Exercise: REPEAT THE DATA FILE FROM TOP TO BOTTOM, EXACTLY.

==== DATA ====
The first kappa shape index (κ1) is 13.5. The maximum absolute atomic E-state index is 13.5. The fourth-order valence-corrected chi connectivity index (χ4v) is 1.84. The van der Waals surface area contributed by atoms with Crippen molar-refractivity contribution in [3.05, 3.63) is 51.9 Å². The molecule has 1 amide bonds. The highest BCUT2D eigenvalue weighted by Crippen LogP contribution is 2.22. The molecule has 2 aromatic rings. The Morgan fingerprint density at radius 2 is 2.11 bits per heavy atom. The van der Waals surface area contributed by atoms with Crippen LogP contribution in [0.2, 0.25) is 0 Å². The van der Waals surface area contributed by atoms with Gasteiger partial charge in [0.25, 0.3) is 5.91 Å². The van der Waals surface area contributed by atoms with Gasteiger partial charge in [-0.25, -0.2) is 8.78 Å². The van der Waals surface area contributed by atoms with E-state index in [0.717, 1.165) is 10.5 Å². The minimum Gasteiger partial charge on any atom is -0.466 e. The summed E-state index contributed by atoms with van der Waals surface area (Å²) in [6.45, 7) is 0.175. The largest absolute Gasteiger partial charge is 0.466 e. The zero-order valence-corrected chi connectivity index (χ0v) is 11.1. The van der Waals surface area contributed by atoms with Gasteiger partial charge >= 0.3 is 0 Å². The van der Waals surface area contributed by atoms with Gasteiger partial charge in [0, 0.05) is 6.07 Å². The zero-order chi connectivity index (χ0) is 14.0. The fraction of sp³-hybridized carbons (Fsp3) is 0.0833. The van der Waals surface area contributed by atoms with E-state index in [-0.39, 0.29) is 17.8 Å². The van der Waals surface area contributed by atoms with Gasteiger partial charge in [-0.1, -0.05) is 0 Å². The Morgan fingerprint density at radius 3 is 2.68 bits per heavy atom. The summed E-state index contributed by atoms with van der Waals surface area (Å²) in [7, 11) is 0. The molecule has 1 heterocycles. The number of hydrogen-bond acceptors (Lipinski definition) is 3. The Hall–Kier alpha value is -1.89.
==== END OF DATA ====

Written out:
The first kappa shape index (κ1) is 13.5. The maximum absolute atomic E-state index is 13.5. The fourth-order valence-corrected chi connectivity index (χ4v) is 1.84. The van der Waals surface area contributed by atoms with Crippen molar-refractivity contribution in [3.05, 3.63) is 51.9 Å². The molecule has 1 amide bonds. The highest BCUT2D eigenvalue weighted by Crippen LogP contribution is 2.22. The molecule has 2 aromatic rings. The Morgan fingerprint density at radius 2 is 2.11 bits per heavy atom. The van der Waals surface area contributed by atoms with Crippen LogP contribution in [0.2, 0.25) is 0 Å². The van der Waals surface area contributed by atoms with Gasteiger partial charge in [0.25, 0.3) is 5.91 Å². The van der Waals surface area contributed by atoms with Gasteiger partial charge in [-0.25, -0.2) is 8.78 Å². The van der Waals surface area contributed by atoms with E-state index in [0.717, 1.165) is 10.5 Å². The minimum Gasteiger partial charge on any atom is -0.466 e. The summed E-state index contributed by atoms with van der Waals surface area (Å²) in [6.45, 7) is 0.175. The largest absolute Gasteiger partial charge is 0.466 e. The zero-order valence-corrected chi connectivity index (χ0v) is 11.1. The van der Waals surface area contributed by atoms with Gasteiger partial charge >= 0.3 is 0 Å². The van der Waals surface area contributed by atoms with Gasteiger partial charge in [0, 0.05) is 6.07 Å². The zero-order chi connectivity index (χ0) is 14.0. The fraction of sp³-hybridized carbons (Fsp3) is 0.0833. The van der Waals surface area contributed by atoms with E-state index in [-0.39, 0.29) is 17.8 Å². The van der Waals surface area contributed by atoms with Gasteiger partial charge in [-0.1, -0.05) is 0 Å². The Morgan fingerprint density at radius 3 is 2.68 bits per heavy atom. The summed E-state index contributed by atoms with van der Waals surface area (Å²) in [7, 11) is 0. The molecule has 1 heterocycles. The number of hydrogen-bond acceptors (Lipinski definition) is 3. The Hall–Kier alpha value is -1.89.